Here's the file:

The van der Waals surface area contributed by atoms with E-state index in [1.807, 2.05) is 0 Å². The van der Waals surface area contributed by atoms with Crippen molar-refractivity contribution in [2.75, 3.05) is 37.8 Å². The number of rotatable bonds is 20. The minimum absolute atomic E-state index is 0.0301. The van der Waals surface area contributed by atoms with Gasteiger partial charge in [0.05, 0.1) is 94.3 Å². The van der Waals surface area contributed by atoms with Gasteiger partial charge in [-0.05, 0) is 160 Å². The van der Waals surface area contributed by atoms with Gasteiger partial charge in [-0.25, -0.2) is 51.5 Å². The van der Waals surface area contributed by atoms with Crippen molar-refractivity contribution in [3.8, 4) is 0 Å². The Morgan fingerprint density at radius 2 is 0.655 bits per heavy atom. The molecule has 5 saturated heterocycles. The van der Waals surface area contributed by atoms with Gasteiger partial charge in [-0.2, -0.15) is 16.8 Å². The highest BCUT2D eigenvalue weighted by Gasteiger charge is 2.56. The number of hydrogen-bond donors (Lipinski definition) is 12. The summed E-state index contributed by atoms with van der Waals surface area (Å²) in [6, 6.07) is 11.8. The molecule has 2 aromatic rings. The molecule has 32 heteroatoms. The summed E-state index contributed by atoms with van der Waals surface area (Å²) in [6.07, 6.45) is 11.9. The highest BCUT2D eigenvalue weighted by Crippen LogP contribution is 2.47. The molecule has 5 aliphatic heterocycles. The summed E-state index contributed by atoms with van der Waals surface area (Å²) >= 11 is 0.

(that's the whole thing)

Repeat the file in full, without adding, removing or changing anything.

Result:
The van der Waals surface area contributed by atoms with E-state index in [1.807, 2.05) is 0 Å². The van der Waals surface area contributed by atoms with Crippen molar-refractivity contribution in [2.75, 3.05) is 37.8 Å². The number of rotatable bonds is 20. The minimum absolute atomic E-state index is 0.0301. The van der Waals surface area contributed by atoms with Gasteiger partial charge in [0.05, 0.1) is 94.3 Å². The van der Waals surface area contributed by atoms with Gasteiger partial charge in [-0.05, 0) is 160 Å². The van der Waals surface area contributed by atoms with Gasteiger partial charge in [-0.25, -0.2) is 51.5 Å². The van der Waals surface area contributed by atoms with Crippen molar-refractivity contribution in [3.8, 4) is 0 Å². The Morgan fingerprint density at radius 2 is 0.655 bits per heavy atom. The molecule has 5 saturated heterocycles. The van der Waals surface area contributed by atoms with Gasteiger partial charge in [-0.2, -0.15) is 16.8 Å². The highest BCUT2D eigenvalue weighted by Gasteiger charge is 2.56. The number of hydrogen-bond donors (Lipinski definition) is 12. The summed E-state index contributed by atoms with van der Waals surface area (Å²) in [6, 6.07) is 11.8. The molecule has 2 aromatic rings. The molecule has 32 heteroatoms. The summed E-state index contributed by atoms with van der Waals surface area (Å²) in [6.07, 6.45) is 11.9. The highest BCUT2D eigenvalue weighted by Crippen LogP contribution is 2.47. The molecule has 5 aliphatic heterocycles. The summed E-state index contributed by atoms with van der Waals surface area (Å²) >= 11 is 0.